What is a Crawling Peg?

Welcome to the Investors Trading Academy talking
glossary of financial terms and events. Our word of the day is “Crawling Peg”
A crawling peg is a system of exchange rate adjustment in which a currency with a fixed
exchange rate is allowed to fluctuate within a band of rates.
The procedure in which a currency’s exchange rate is periodically adjusted, usually to
counter the effects of inflation. The exchange rate remains fixed between one change (crawl)
to the next. The par value of the stated currency is also
adjusted frequently due to market factors such as inflation. This gradual shift of the
currency’s par value is done as an alternative to a sudden and significant devaluation of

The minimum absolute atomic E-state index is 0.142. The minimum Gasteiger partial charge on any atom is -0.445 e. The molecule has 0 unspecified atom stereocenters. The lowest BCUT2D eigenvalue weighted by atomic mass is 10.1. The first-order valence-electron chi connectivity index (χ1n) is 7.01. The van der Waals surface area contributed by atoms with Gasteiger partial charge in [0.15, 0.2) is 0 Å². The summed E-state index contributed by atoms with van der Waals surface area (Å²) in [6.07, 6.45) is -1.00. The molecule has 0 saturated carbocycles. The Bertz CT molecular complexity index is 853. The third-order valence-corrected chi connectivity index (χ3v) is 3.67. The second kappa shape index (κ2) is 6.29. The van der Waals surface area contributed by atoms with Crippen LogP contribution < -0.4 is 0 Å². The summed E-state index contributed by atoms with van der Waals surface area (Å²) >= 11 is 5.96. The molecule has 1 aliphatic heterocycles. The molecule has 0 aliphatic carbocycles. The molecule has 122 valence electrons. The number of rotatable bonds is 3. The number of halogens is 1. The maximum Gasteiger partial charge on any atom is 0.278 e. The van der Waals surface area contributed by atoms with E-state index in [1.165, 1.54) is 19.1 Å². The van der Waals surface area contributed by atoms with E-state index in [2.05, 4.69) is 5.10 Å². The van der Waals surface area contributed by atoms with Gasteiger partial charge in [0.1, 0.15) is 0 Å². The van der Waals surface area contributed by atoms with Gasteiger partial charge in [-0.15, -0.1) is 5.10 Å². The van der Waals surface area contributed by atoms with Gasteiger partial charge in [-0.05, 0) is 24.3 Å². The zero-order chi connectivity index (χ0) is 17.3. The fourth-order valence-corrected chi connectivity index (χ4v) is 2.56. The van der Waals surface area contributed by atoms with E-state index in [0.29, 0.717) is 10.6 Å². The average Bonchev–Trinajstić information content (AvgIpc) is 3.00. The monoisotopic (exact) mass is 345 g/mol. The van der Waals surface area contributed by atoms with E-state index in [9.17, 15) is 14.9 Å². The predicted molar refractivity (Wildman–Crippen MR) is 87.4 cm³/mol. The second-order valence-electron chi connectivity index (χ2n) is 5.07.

the currency. For example, in the 1990s, Mexico had fixed
its peso with the U.S. dollar. However, due to the significant inflation in Mexico, as
compared to the U.S., it was evident that the peso would need to be severely devalued.
Because a rapid devaluation would create instability, Mexico put into place a crawling peg exchange
rate adjustment system, and the peso was slowly devalued toward a more appropriate exchange

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